The success of Henry’s reign is mixed. Economically, England flourished, partially at the expense of countless monasteries and religious houses. But Henry was also a patron of the arts and humanist learning, and was a driving force behind an enthusiastic building campaign.
He also fortified England, building an impressive navy that would impact the reigns of Mary I and Elizabeth I. But it is perhaps his break with papal authority and his six marriages for which he is best known.
The break with Rome arguably gave England a sense of national identity, and Henry’s numerous wives and matrimonial dramas have captured our imaginations.
Lauren Mackay is the author of Inside the Tudor Court: Henry VIII and his Six Wives through the Life and Writings of the Spanish Ambassador, Eustace Chapuys (Amberley Publishing).
Tuesday, May 22, 2018
Monday, May 21, 2018
Habeas corpus is, indeed, one of the most distinctive features of English law and may well be the oldest in force. The law means literally “you shall have the body”, but in practice allows any court of law to demand that any person is brought before it. Historically it has been used to stop a person being held in prison unlawfully or without a fair trial.
Habeas corpus is often said to originate in Magna Carta, signed by King John in 1215. The habeas corpus provisions in Magna Carta were codifying an already existing procedure that dates back to the 1130s and probably to pre-Norman England.
Although habeas corpus is still on the statute book, the version now in force dates from the amended Magna Carta issued by Edward I in 1297. The oldest formally written law still in force in England is therefore the Distress Act of 1267. This made it illegal to seek ‘distress’, or compensation for damage, by any means other than a lawsuit in a court of law – effectively outlawing private feuds.
Answered by Rupert Matthews, historian and author.
Sunday, May 20, 2018
Egypt’s undertakers employed different mummification methods at different times. Here are details of the classic method, as used on Tutankhamun.
The deceased was taken to the undertaker’s workshop soon after death. The body was stripped, laid on a sloping table, and washed in natron solution (a naturally occurring salt used both as soap and a preservative).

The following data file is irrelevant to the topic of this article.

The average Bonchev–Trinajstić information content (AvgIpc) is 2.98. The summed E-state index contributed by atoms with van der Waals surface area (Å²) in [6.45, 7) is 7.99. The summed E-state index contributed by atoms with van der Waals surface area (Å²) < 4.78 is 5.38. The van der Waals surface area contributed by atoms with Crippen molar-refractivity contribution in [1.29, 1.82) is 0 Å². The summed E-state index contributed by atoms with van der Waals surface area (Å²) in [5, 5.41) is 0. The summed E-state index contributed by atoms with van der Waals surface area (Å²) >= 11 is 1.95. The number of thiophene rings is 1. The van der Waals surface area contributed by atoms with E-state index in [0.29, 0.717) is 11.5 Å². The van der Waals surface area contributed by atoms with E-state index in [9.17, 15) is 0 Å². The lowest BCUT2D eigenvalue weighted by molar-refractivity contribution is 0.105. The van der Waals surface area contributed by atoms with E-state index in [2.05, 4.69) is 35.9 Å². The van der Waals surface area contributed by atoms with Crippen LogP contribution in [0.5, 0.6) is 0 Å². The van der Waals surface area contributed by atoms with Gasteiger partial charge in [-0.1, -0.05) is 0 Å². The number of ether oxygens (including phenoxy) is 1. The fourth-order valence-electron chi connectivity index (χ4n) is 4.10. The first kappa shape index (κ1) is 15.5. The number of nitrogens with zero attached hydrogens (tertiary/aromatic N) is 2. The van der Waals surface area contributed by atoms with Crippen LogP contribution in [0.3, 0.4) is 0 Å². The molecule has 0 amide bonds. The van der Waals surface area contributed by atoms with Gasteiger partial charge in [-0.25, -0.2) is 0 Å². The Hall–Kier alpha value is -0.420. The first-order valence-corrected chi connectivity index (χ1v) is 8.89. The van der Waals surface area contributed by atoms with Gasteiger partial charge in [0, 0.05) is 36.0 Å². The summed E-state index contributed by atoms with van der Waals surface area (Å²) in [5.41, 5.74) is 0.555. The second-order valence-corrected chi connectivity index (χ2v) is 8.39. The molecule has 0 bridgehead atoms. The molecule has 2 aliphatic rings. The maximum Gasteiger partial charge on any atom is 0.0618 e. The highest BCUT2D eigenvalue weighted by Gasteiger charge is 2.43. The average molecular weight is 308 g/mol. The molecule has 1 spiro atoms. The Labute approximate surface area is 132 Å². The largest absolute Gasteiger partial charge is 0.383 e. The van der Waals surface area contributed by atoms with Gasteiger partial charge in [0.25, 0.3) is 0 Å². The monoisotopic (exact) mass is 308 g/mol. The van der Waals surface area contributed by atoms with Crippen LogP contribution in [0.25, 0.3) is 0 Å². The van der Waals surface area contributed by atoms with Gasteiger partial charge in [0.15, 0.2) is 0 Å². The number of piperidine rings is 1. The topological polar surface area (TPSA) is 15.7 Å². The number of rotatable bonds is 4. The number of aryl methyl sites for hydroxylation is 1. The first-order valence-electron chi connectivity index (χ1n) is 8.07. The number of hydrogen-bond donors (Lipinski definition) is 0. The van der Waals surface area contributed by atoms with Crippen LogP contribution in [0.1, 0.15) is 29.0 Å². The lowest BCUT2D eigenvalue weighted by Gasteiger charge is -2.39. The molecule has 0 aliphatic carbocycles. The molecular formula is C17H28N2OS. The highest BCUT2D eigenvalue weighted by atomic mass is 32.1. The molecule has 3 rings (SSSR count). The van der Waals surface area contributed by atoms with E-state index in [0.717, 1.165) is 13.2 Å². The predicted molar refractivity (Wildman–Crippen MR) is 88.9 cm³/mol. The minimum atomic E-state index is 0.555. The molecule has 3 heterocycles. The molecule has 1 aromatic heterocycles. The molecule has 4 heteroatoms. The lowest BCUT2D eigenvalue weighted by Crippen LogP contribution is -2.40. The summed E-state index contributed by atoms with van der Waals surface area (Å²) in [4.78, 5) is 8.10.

The brain was emptied out of the skull via a hole made through the ethmoid bone (the bone separating the nasal cavity from the skull cavity). Next, an incision was made in the left flank, and the stomach, intestine, lungs and liver pulled out. These organs were preserved so that they might be buried with the mummy.
With the finger and toenails tied in place, the corpse was packed inside and out with natron and left for 40 days, until entirely dry. The desiccated body was then washed, oiled and packed with linen to restore its shape.
Wrapping was a long and complicated process, as the undertakers employed a mixture of bandages, linen pads and sheets to give the mummy a life-like appearance, and a mixture of charms and amulets, distributed within the bandages, to ensure its protection. Finally, the wrapped mummy was placed in its coffin.
Dr Joyce Tyldesley is a senior lecturer in the Faculty of Life Sciences at the University of Manchester, where she writes and teaches a number of Egyptology courses.
Saturday, May 19, 2018
The thick mud deposited by the River Nile made an excellent building material. Mud-brick buildings are well suited to hot, dry climates, being cool in summer and warm in winter, so it is not surprising that the Egyptians built their homes and palaces from mud. They saved stone for the temples and the tombs they built in the desert.
Mud bricks were cheap and easily available, so they allowed Egypt’s architects to experiment with large-scale structures that could be raised with surprising speed. Several kings founded cities which grew from nothing to fully functional in just seven or eight years. These cities included spacious elite villas with gardens, and more humble terraced housing for workers.
Throughout the Dynastic age the population was concentrated in the area around Thebes (modern Luxor: southern Egypt) and in the area around Memphis (today just to the south of modern Cairo). Today the settlements have almost all vanished – either dissolved into mud or crumbled to dust.